The characters in Rear Window establish a negative position on marriage along with an outlook that women are the lesser competent sex by repeatedly making them appear less intelligent and submissive, however maintaining erotic appeal. Hitchcock portrays marriage as dreadful because of the nagging wife. The sunbathers and Miss Torso suggest women as objects of lesser intellect that are pleasing to the eye. Lisa Freemont, the artistic neighbor woman, and Miss Lonely-hearts seem empty without male companionship. The women of the film also desperately pursue male approval. In conclusion, women are underestimated in various ways in Alfred Hitchcock’s Rear Window. Perhaps Jeff’s espionage opened a door, or window, to the way women are portrayed in the viewers perspective


Fawell, John. “Torturing Women and Mocking Men: Hitchcock’s Rear Window.” Midwest Quarterly: A Journal of Contemporary Thought 44.1 (2002): 88-   104. MLA International Bibliography. Web. 7 Apr. 2014.

Gordon, Paul. Dial “m” for Mother: A Freudian Hitchcock. Madison, N.J: Fairleigh Dickinson University Press, 2008. Print.

Howe, Lawrence. “Through the Looking Glass: Reflexivity, Reciprocality, and   Defenestration in Hitchcock’s Rear Window.” College Literature 35.1 (2008): 16-37. MLA International Bibliography. Web. 27 Mar. 2014.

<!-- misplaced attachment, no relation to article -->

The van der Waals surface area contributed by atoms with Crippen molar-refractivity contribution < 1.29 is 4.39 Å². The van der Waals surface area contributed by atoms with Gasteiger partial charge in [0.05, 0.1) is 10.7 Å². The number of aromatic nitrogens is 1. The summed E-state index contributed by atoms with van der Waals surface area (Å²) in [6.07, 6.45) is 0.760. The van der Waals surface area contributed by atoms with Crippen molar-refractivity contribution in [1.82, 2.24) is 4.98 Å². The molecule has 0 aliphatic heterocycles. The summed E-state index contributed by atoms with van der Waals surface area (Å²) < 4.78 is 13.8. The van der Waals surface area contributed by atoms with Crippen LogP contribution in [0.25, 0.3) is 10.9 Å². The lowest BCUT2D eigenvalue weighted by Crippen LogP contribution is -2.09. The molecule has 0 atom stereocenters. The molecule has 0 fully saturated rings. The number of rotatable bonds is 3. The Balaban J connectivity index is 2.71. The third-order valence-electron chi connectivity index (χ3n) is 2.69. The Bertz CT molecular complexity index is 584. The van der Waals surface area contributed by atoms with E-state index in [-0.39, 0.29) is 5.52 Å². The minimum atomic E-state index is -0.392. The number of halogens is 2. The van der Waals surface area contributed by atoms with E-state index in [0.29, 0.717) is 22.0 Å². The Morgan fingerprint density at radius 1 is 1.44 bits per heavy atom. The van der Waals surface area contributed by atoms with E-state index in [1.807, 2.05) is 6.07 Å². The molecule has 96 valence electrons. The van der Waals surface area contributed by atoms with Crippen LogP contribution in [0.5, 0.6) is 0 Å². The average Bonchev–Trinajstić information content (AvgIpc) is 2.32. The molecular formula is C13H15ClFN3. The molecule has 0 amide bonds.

Perlmutter, Ruth. “Rear Window: A Construction-Story.” Journal of Film and Video 37.2 (1985): 53-65. Web. 27 Mar. 2014.

Rear Window. Dir. Alfred Hitchcock. Paramount, 1954. Film.

Toles, George E. “Alfred Hitchcock’s Rear Window as Critical Allegory.” Boundary 2:    An International Journal of Literature and Culture 16.2-3 (1989): 225-245. MLA International Bibliography. Web. 27 Mar. 2014.

The ASPCA’s Watered Down System


Insiders with the American Society for the Prevention of Cruelty to Animals accused the organization of misusing funds last week.

IRS documents conflict with the ASPCA mission to provide efficient care to animals in the United States. ASPCA employees have made misleading claims about the way revenue is being distributed.

Investigators analyzed the ASPCA’s tax forms and financial statements for 2013 and contacted their corporate office to discuss an employees understanding of the way donations are spent. The representative falsely illustrated expenditures.